My colleague Peter directed me to this The Creators Project post about a pair of unusual apartment buildings by Italian architect Stefano Boeri called the bosco verticale (“vertical forest”) currently underway in Milan. Boeri’s project is exactly what it sounds like, and based on the renderings almost appears to be more forest than building.
To achieve this vision, each apartment unit has been designed with an attached balcony, creating a structure that is appears clad in greenery. Boeri’s design includes 900 total trees between the two towers, as well as other types of shrubs and plantings. The overall footprint of the green space is estimated to be around 10,000 square meters (107,639 square feet) of forest.
I couldn’t get Boeri’s website to work, but according to another article about the project in the Daily Mail, Director of Boeri Studios Michele Brunello says the idea for Bosco Verticale came after the design firm was involved in a local tree planting project. “We imagined a building that allowed the landscape to enter it… By creating a tower that truly becomes a home for the landscape we have a powerful tool.”
I love the idea of the bosco verticale and just how literally green the whole thing is. It stands in sharp visual contrast to the glass or steel that we usually associate with tall structures, with modernity, and with the future. And, if it works the way Boeri envisions, it will be a great showcase for aggressively integrating the built environment with the natural one. Obviously I have tons of questions. What kinds of trees are they planting? How are they providing them with adequate soil? How long do they want those trees to live before being replaced — will they get to an ecologically viable age? Will residents of the building have to sign some kind of agreement or contract to maintain their ledge of greenery?
The other thing this project has me thinking about is how easy it is to get excited about projects such as this one. Beautiful and lush, these images inspire us to think about our environment in news ways. However, given that these structures are not the norm — and may never be — how do we muster similar excitement and innovation for regular streetscapes, parking lots, and plazas, the vanilla of the landscape architecture and political worlds? How do we get excited about the ordinary?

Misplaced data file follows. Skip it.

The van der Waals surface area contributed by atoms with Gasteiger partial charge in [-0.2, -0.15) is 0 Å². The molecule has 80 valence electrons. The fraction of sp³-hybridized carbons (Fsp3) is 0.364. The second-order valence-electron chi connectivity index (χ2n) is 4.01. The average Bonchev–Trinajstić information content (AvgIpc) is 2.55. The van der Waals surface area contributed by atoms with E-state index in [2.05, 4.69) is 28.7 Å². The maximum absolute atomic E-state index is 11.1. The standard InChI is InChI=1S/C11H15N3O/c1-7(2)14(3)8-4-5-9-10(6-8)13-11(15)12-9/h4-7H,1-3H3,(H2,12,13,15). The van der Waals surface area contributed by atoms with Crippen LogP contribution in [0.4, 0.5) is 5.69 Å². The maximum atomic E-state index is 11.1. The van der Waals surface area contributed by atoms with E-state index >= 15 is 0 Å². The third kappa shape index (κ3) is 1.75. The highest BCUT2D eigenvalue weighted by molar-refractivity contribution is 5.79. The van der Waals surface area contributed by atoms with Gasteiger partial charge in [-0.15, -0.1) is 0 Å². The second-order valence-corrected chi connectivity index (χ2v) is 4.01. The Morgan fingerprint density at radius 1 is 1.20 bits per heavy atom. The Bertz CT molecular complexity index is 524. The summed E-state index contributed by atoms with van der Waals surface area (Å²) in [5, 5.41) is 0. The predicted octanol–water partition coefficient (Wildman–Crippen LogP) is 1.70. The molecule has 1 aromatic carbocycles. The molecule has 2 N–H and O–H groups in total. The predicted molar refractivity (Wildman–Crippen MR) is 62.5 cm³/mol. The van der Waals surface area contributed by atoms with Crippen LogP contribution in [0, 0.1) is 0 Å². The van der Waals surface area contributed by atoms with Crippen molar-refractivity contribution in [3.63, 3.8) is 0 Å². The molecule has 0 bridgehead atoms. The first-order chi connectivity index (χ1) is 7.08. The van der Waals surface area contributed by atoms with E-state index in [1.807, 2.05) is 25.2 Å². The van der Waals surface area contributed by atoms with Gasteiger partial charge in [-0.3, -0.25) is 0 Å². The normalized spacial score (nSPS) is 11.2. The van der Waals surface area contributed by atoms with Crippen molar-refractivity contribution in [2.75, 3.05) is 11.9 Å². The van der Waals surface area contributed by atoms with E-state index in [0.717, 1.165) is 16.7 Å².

There are lots of motivated, talented people working to do the same thing that Boeri is doing, just in less high-profile ways that are no less important. These “ordinary” projects are the backdrop of our lives. They powerfully influence the culture and function of the places we live.
The current workings of the world we live in dictate that parking lots and roads be built. So, as with more high profile construction buildings, we need to keep asking ourselves how we can make them better. How can we make our sketches or yet-to-be-built places even more innovative and sustainable? And then, how can the realities of our built environment better match our imaginative sketches of it?
Back to the bosco verticale for a second, because I’m sure a lot of people out there are thinking something like, “that’s a one-off project; no one has the money to build more than a handful of structures that way.” According to The Creators Project post, however, the construction costs are only five percent higher “than that of a typical skyscraper.” Without knowing more details about that cost comparison, it’s hard to know for sure what that means — but it sure sounds promising.
How do you stay excited about the ordinary?
Images of the Bosco Verticale via The Creators Project.
Streetscape images via PRWeb and Montgomery Doylestown.